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Puntos de vista - a personal Spain blog

Musings about Spain and Spanish life by Paul Whitelock, hispanophile of 40 years and now resident of Ronda in Andalucía .

My temporary office
Sunday, April 7, 2024 @ 8:24 AM

My daughter and two grandsons arrived from England late last night to spend a week with us here in Ronda.

Amy, Felix and Jude flew from Stansted to Malaga, where I picked them up.

We had spent the last few days getting our house, garden and pool tidied up ready for their arrival.


                                                                                                                                                 Photo : Jeryl Whitelock-Burgess

Busy, busy

I cleaned the pool and tried it out a few times (Brrr! Just 15C!). I tidied up the garden and the playground which two friends and I created a couple of years ago for our eight grandchildren to use when they visit. I also created a new “secret garden” (a private seating area with loungers and a sun umbrella) at the back of our large plot with fruit bushes, plants, and a barbecue.

And I planted more fruit trees in the adjacent huerto to complete my orchard.


                                                                                                                                    Photo: iStock


In the house I had to vacate the “office”, or study, which doubles as our third bedroom when we have visitors. Out came the two single beds for Felix and Jude, while Amy had the main guest bedroom to herself.

So, I moved my computer to our “entrance lobby” off the dining room. It’s not used as an entrance as we blocked up the front door and use the back door as our main entrance.





My temporary office

This “vestibule” is rather pleasant, if we say so ourselves. The furniture is antique. The restored desk is by Gillow and worth a lot of money. Crafted in the early 20th century before Mr Gillow got together with Mr Waring to establish an upmarket furniture chain in the UK, Waring and Gillow, sadly no longer.

That is where I am sitting writing this piece.

Pride of place on this piece of oak furniture with leather inlay is a pre-World-War-Two wooden clock on top of which sit three elephants from my extensive collection of said creatures. To the right is an antique desk-top fan, which works if needed, eg in the summer. The rest of the desk is covered with family photos which have been shoved to the back to make space for me to work.


Family photos

This is a true family archive spanning four generations. There are wedding photos of my mum and dad, Jack and Vera Whitelock (1948), of Rita and me (2010) and of Tom, my son, and Su (2018). Also, a wedding photograph featuring our extended family.

Jack and Vera Whitelock (1948, UK)       Rita and Paul Whitelock (2010, Germany)   Su and Tom Austin-Whitelock (2018, UK)


There are old photos of the Drechslers, Rita’s family, with her mum Elisabeth, and four siblings (Rita is a cheeky-looking five-year-old), Birgid, Karin, Horst, and Irmhild. Missing from the photo is Friedrich, dad, who died when the children were small. Karin later died young, aged 26, following a botched routine hospital operation.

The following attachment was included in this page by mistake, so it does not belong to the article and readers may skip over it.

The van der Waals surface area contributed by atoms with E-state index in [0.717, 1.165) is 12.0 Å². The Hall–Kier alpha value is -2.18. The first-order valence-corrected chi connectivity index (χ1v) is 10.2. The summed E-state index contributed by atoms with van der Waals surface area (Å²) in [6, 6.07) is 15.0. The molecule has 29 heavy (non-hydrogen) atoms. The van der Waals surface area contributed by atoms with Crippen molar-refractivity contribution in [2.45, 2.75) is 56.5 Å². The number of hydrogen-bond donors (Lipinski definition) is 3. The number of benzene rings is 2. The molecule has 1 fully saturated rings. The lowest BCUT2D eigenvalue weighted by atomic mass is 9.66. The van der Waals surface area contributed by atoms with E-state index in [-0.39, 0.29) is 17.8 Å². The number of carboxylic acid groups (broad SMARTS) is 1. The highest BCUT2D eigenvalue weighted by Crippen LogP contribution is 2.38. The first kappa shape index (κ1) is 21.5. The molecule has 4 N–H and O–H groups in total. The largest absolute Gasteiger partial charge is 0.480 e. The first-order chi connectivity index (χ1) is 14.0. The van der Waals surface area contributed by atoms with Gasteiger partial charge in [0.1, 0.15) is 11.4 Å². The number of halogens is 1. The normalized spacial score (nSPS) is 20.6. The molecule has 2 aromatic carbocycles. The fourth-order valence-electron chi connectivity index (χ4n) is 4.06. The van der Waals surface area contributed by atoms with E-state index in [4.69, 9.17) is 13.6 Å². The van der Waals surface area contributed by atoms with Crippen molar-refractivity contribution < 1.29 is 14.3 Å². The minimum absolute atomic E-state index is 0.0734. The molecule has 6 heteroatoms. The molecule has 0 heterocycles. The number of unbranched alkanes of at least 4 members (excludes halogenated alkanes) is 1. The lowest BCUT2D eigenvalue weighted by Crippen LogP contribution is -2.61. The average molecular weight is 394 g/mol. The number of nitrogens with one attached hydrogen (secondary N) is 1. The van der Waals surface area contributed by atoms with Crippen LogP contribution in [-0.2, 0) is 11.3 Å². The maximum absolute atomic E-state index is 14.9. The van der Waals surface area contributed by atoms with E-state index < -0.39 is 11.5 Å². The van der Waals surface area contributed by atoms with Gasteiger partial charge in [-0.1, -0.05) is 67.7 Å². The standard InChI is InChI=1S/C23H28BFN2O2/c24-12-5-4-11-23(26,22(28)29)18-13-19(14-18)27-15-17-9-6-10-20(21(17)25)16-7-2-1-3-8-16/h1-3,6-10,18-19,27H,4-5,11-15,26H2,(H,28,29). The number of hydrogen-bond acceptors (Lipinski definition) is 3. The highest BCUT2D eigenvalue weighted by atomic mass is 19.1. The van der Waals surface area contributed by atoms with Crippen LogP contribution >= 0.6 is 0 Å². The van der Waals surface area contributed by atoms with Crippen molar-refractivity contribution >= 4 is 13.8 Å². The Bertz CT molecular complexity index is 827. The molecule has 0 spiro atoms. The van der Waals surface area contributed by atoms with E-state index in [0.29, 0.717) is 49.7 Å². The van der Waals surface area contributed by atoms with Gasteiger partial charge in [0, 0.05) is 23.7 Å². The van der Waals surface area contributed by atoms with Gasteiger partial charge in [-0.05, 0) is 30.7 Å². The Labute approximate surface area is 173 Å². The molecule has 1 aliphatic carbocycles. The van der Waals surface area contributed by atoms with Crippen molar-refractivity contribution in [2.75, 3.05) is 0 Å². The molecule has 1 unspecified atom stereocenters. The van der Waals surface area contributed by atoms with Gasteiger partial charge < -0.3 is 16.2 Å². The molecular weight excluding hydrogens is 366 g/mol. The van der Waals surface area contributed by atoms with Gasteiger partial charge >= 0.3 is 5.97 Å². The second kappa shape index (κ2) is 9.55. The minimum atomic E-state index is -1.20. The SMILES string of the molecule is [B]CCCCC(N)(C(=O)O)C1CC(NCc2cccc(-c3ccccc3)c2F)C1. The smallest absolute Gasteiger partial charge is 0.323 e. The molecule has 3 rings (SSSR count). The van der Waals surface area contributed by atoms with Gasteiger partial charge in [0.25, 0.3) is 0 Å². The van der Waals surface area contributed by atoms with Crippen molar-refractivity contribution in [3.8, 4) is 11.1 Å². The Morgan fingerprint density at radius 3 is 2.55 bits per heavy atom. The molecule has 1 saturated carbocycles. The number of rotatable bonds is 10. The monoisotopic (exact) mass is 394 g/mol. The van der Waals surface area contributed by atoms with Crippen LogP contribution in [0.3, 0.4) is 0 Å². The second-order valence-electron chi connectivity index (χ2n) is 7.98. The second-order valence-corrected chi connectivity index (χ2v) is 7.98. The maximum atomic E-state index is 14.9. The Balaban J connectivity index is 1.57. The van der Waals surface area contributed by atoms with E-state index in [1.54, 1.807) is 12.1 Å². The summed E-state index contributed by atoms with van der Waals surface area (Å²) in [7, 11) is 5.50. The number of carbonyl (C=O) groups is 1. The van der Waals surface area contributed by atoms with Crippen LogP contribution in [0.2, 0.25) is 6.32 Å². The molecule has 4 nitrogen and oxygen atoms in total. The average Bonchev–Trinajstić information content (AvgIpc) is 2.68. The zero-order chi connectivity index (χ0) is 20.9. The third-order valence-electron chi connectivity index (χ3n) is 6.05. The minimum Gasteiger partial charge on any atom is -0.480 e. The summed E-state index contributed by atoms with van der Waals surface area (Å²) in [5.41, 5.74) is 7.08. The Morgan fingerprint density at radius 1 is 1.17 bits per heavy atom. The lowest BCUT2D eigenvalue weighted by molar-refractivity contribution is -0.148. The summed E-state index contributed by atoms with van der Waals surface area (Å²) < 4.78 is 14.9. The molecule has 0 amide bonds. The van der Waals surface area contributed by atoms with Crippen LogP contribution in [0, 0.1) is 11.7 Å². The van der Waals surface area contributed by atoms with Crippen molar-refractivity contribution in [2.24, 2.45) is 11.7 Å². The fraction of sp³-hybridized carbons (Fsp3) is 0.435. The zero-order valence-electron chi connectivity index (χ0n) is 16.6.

Also, a photo of Rita’s two surviving sisters, Birgid and Irmhild, and their husbands, Uwe and Egon.


   The Drechslers from Oesterholz (NRW)                                                 The Brinkmanns and the Goehmanns


On the desk is also a nice photo of Rita with younger son, Jojo (Jonathan).


As for my side of the family, apart from the ones already mentioned, there’s a nice photo of me and my mum, Vera (then aged 92), taken outside Maulbronn Abbey where we got married. Yes, despite her age and being in a wheelchair, Vera made it to our wedding in Germany.

There’s a photo of me and Rita taken at Restaurante Molino del Santo in Estacion de Benaojan, where we were celebrating a wedding anniversary; of Felix and Jude with a gorilla at Fuengirola Zoo; Felix’ first school photo and another photo of Felix and Jude; Amy and Tom as teenagers in our garden in Thelwall, Cheshire, and that’s it.


The rest of this lobby area features a restored wooden hallstand, a metre-high oak cakestand, an oak dining chair and a large painting on an easel, which I bought from Venta El Puente, La Indiana, where it was on display.

On the walls there are two pictures of tramps in old oak frames and a framed poem, called ‘The Art of Marriage’ by Wilferd A Peterson, which was read at our wedding by my best man, brother Simon.

As I sit here writing this, all is peaceful. It’s Saturday 7.30 am and the others are still asleep. I shall conclude this now and go and make a second cup of tea. I’m English and old habits die hard!

Have a good day!




PS. It’s my brother Simon’s 71st birthday today. Congratulations, bruv!


© Pablo de Ronda



Paul Whitelock, unless labelled otherwise .



Amy, Art of Marriage, barbecue, Birgid, Cheshire, Drechsler, Egon, Elisabeth,  Estación de Benaoján, entrance lobby, Felix, fruit bushes, fruit trees, Fuengirola Zoo, garden, Gillow, Horst,  huerto,  Irmhild, Jack, Jojo, Jonathan, Jude, Karin, La Indiana, Maulbronn Abbey, Molino del Santo, oak furniture, office, orchard, Pablo de Ronda, plants, playground, pre-World War Two wooden clock, Rita, Ronda, secret garden, Simon, study, Su, temporary office, Thelwall, Tom, Uwe, Venta El Puente, Vera, vestibule, Waring, Waring and Gillow, Whitelock, Wilferd A Peterson

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